Micromanagement and Imposter Syndrome, often derived from insecurity, isolation, & feelings of lack of control, are common among leaders. Catamentum helps alleviate them with leadership coaching.
“Never tell people how to do things. Tell them what to do, and they will surprise you with their ingenuity.”
– Gen. George S. Patton
Micromanagement is not true leadership, as General Patton knew. Even in a top-down, chain-of-command organization like the Army, effective leaders give their subordinates opportunities to contribute and shine. Micromanagement takes away those opportunities, to the detriment of the organization. This blog will take a look at the signs, sources, and potential cures for micromanagement.
Some Symptoms of Micromanagement
We’ve all heard that micromanagement is a “dirty word” in business. Many of us have experienced it at some point, and a few of us may have been guilty of it. It’s a behavior that can take a variety of forms, usually reflecting a desire for control.
The micromanager may give staff constant reminders of tasks and deadlines, or demand frequent updates, reports, and meetings about work in progress. These behaviors reflect lack of trust in the basic competence of the workforce, which can sap morale and confidence.
The micromanager tends to focus on tiny details, regardless of context. The micromanager also tends to emphasize shortcomings, in other words, nitpicking, whether the project is big or small – an interoffice memo may get the same level of scrutiny as a client presentation.
Withholding information is another tactic of the micromanager. The behavior may take the form of doling out tasks individually, while withholding the bigger picture. The micromanager may also withhold strategic information about goals, projects, and plans. The intent in these cases may be to amplify the micromanager’s status as an expert – or as the “smartest person in the room.”
The result is to rob the micromanager’s staff of autonomy and initiative. It also robs them of opportunities to grow and develop in their roles. The micromanaged employee can feel stifled and frustrated, leading to disengagement and turnover.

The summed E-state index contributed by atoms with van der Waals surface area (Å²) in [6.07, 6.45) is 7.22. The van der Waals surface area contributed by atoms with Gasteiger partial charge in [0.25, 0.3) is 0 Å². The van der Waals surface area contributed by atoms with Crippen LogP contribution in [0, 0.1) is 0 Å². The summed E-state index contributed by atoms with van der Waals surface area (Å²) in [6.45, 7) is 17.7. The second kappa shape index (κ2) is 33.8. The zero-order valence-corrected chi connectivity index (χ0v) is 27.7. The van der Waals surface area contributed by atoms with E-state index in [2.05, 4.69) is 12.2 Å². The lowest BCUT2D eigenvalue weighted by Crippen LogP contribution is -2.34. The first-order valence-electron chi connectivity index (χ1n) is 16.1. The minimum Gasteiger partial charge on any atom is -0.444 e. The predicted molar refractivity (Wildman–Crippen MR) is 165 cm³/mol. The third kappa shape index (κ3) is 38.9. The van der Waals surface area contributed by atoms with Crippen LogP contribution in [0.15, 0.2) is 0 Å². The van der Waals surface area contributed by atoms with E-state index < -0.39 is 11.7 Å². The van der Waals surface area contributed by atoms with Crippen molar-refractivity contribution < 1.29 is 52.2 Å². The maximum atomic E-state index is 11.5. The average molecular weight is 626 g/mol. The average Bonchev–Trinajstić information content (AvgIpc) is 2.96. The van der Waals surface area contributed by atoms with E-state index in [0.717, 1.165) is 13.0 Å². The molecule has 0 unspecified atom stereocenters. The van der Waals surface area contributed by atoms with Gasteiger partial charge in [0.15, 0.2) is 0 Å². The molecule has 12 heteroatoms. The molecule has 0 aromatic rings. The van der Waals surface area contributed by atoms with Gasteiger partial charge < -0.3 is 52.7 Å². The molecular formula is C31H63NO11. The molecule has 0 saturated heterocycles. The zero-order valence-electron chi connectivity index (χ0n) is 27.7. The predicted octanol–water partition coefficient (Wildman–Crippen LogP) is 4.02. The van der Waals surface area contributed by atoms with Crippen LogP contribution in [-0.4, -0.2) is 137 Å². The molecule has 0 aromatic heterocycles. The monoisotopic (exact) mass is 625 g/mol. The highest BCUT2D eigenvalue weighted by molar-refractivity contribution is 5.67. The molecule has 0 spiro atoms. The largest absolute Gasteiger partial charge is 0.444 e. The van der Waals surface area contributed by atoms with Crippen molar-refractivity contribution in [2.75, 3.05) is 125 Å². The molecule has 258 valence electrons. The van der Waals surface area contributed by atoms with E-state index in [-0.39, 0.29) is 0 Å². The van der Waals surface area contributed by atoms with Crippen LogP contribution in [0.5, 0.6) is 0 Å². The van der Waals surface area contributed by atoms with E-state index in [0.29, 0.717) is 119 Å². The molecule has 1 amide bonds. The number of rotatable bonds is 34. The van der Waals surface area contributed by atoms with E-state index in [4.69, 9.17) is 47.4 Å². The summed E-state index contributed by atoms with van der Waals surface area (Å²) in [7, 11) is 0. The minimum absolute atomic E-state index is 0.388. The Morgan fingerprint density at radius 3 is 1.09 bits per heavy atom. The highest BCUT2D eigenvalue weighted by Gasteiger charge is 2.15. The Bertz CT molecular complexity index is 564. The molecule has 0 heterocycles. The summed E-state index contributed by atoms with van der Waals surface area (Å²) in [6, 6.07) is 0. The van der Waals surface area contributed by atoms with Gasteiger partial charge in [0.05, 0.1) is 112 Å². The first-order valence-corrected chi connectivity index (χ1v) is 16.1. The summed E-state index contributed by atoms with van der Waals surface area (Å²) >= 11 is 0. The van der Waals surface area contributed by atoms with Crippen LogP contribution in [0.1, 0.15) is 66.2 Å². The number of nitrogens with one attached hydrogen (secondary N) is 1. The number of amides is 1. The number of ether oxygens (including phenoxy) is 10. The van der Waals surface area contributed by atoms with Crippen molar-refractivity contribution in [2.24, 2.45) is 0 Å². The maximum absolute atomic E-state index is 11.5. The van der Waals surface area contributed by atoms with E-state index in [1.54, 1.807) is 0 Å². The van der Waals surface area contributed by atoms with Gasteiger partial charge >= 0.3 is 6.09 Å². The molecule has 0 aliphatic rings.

The organization suffers not only from a loss of employee engagement, but from the loss of time and attention the manager could spend on more strategic concerns.
What Are the Causes of Micromanagement?
Few people intend to become micromanagers, yet the problem persists. We can identify a few root causes of the behavior. In some cases, the cause may be insecurity, or a feeling of “Imposter Syndrome,” where despite being high-performers, managers may feel like a “fraud” because they doubt their ability to succeed in their roles. Imposter Syndrome is very common, and coaching can help managers overcome it. Apart from it, there are some common sources for workplace micromanagement.
One cause is a feeling of isolation. As they rise through the ranks, senior managers may feel increasingly disconnected from the day to day work of their organizations. These managers may, for example, demand more and more updates and reports to relieve their anxiety.
Another source of micromanagement is loss of control. One of the ironies of rising into upper management is that, as overall authority increases, the manager’s direct control over operations decreases. Former frontline superstars can have a hard time letting others do the tasks they once excelled in.
The desire for control, feelings of isolation or insecurity, and other factors can result in feeling the need to micromanage others. However, with coaching, managers can learn to let go as a part of professional development. Organizations can also take deliberate steps to reduce micromanagement.
Letting Go of Micromanagement
A few simple steps can help. The first is to follow General Patton’s advice: Tell people what to do, but not how to do it.
In most cases, managers can frame the goals to be achieved without describing each step along the way. Speaking in terms of outcomes and goals gives employees room to exercise judgment and develop skills. Managers can and should make themselves available to give guidance and advice if needed. But unless the employee needs training, step-by-step instructions can be avoided.
Another way to eliminate micromanagement is to set reasonable expectations in advance for progress reports and feedback. At the beginning of a project, let employees know when and how they’ll be expected to provide updates about work in progress. This can go a long way toward reducing the feeling of being micromanaged.
Finally, not all work warrants the same level of management and feedback. Big projects, risky projects, or novel situations will merit more attention and feedback than small or routine projects. The level of attention should be based on the importance of a project for the organization.
When the roles and expectations are clear and reasonable, both managers and employees can do their best work. Employees will have the autonomy to show their ingenuity and develop their skills. Managers can turn their attention to making strategic decisions for the organization. Letting go of micromanagement is a win for everyone.
Rachel Burr is an executive and leadership coach with over 20 years of experience working with CEOs and the C-suite across all industries, in organizations of from 20 to 10,000 employees. Rachel holds dual master’s degrees in Organization Development and Clinical Psychology, and numerous certifications in the field of executive coaching. Rachel is a “people expert” who works with clients to unleash their leadership potential.
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